Our mission is to protect the habitat of Puget Sound tidelands from the underregulated expansion of new and intensive shellfish aquaculture methods. These methods were never anticipated when the Shoreline Management Act was passed. They are transforming the natural tideland ecosystems in Puget Sound and are resulting in a fractured shoreline habitat. In South Puget Sound much of this has been done with few if any meaningful shoreline permits and with limited public input. It is exactly what the Shoreline Management Act was intended to prevent.

Get involved and contact your elected officials to let them you do not support aquaculture's industrial transformation of Puget Sound's tidelands.

Governor Inslee: https://fortress.wa.gov/es/governor/
Legislative and Congressional contacts:
http://app.leg.wa.gov/DistrictFinder/

Additional information
Twitter: http://www.twitter.com/protectourshore
Facebook: https://www.facebook.com/ProtectOurShoreline



Wednesday, November 20, 2013

Ocean Acidification - It's not complicated. Or is it?

The University of Washington's Ph.D. professor Cliff Mass has questioned whether modern civilization's increasing production of CO2 is the primary cause of ocean acidification and of shellfish hatchery failures. He questions if instead those failures may be more closely tied to an attempt at raising non-native oysters in waters colder and at times more "acidic" than where the shellfish are from. He has written a second perspective to the Seattle Times articles. In his second piece he writes:
"The ST suggested that mankind’s emission of CO2 was having profound effects today on shellfish in Northwest waters.   I argued that the ST story was exaggerating the current impacts of CO2 increases and neglected a key point: that the short periods of lowered ph (a measure of acid/base ) were predominantly caused by natural variability.  The truth is that mankind's CO2 emission is actually a very minor player in the current problems at local oyster larvae hatcheries."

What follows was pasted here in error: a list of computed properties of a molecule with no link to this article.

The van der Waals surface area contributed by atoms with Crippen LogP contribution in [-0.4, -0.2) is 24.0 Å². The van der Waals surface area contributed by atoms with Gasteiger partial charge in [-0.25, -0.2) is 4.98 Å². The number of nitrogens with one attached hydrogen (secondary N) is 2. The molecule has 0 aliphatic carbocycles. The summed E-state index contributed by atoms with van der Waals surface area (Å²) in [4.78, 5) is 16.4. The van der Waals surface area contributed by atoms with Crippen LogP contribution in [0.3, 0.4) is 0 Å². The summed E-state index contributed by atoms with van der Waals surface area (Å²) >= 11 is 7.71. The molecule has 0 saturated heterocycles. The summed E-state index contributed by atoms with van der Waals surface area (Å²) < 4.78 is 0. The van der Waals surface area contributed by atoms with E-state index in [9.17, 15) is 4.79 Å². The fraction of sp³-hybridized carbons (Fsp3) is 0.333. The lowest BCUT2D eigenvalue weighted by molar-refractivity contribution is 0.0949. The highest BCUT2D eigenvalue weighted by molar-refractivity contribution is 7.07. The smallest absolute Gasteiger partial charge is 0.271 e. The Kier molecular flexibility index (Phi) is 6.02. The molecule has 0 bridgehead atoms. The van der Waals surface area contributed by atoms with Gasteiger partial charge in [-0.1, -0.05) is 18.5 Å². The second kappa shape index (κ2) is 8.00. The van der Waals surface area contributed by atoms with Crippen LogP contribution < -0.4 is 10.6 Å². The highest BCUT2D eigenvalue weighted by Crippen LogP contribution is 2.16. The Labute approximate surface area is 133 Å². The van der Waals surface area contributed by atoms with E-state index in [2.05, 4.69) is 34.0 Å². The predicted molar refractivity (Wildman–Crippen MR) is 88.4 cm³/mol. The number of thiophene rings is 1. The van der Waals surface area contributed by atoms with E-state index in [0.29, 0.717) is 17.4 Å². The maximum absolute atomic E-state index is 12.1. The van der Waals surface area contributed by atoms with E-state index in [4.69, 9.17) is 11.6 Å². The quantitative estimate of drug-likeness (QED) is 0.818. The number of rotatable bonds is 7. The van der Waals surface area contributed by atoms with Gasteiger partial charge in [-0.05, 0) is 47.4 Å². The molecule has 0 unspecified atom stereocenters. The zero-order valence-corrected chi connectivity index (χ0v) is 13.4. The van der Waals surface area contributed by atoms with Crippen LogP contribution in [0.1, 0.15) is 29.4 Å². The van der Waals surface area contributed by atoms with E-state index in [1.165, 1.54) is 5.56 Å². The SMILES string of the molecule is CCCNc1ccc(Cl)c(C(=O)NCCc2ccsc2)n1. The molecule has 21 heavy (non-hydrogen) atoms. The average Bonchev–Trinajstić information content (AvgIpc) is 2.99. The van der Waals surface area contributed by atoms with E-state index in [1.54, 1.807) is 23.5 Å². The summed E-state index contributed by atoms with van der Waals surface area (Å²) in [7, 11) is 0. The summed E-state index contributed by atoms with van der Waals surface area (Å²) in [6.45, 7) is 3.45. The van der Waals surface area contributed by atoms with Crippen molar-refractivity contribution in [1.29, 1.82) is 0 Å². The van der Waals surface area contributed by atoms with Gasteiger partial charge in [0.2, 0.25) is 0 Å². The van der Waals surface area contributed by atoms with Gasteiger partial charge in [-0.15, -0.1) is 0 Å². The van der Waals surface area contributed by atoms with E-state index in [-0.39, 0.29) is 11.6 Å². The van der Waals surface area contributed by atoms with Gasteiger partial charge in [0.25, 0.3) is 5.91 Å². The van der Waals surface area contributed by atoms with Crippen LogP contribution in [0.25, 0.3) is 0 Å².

Billions lost millions still harvested
Within the shellfish industry there is a belief that the cause of shellfish hatchery failures and the loss of "billions of oysters"* is directly related to increasing levels of CO2 being absorbed by the ocean's waters which in turn are causing a shift in the chemical makeup of those waters. It is believed that the increasing CO2 concentration in seawater decreases carbonate ions. This decrease in carbonate ions affects the saturation state for calcium carbonate, which makes it harder for shelled organisms to grow and maintain shells. As noted, Professor Mass believes the anthropogenic source is a small percentage of the cause.
*As a side note, according to production reports from the Washington Department of Fish and Wildlife, between 2008 and 2012 the pounds of oysters harvested in Washington state have remained relatively steady. From WDFW: 2008-9.7 million pounds; 2009-8.8 million pounds; 2010-9.1 million pounds; 2011-9.3 million pounds; and, 2012-9.4 million pounds. As it takes ~2 years for an oyster to reach maturity, the 2008 numbers include seed produced in 2006.
A complicated web and a chemical soup
It is important to understand that while the shellfish industry may be having problems "hatching" non-native shellfish using Puget Sound's colder waters, where native Olympia oysters and Geoduck appear to have no problems, there may be multiple causes for whatever problems they face, including genetically modifying oysters so they are sterile. The spraying of Willapa Bay tidelands to eliminate species of shrimp considered to be a "pest" by the industry is another example of a self-induced problem. Eliminating these shrimp causes sediments to firm and in turn creates a habitat suitable for Japanese eelgrass to grow in which the shellfish industry now wants to spray with Imazamox. It is little wonder the office of the Attorney General referred to Willapa Bay as a "chemical soup."

Crying wolf is counterproductive
Professor Mass summarizes his position in the following words:
The truth is that anthropogenic increases in CO2 are only having subtle impacts on our regional weather today, the big changes and impacts will occur decades into the future. Both global warming and ocean acidification are very serious issues and by the end of the century their impacts will be substantial.   But exaggerating and hyping the effects today are unacceptable.  Citizens and policy makers deserve the facts, not exaggerations designed to elicit the proper response.  Crying wolf in the end is counterproductive and undermines the credibility of science to promote the proper actions is unacceptable.

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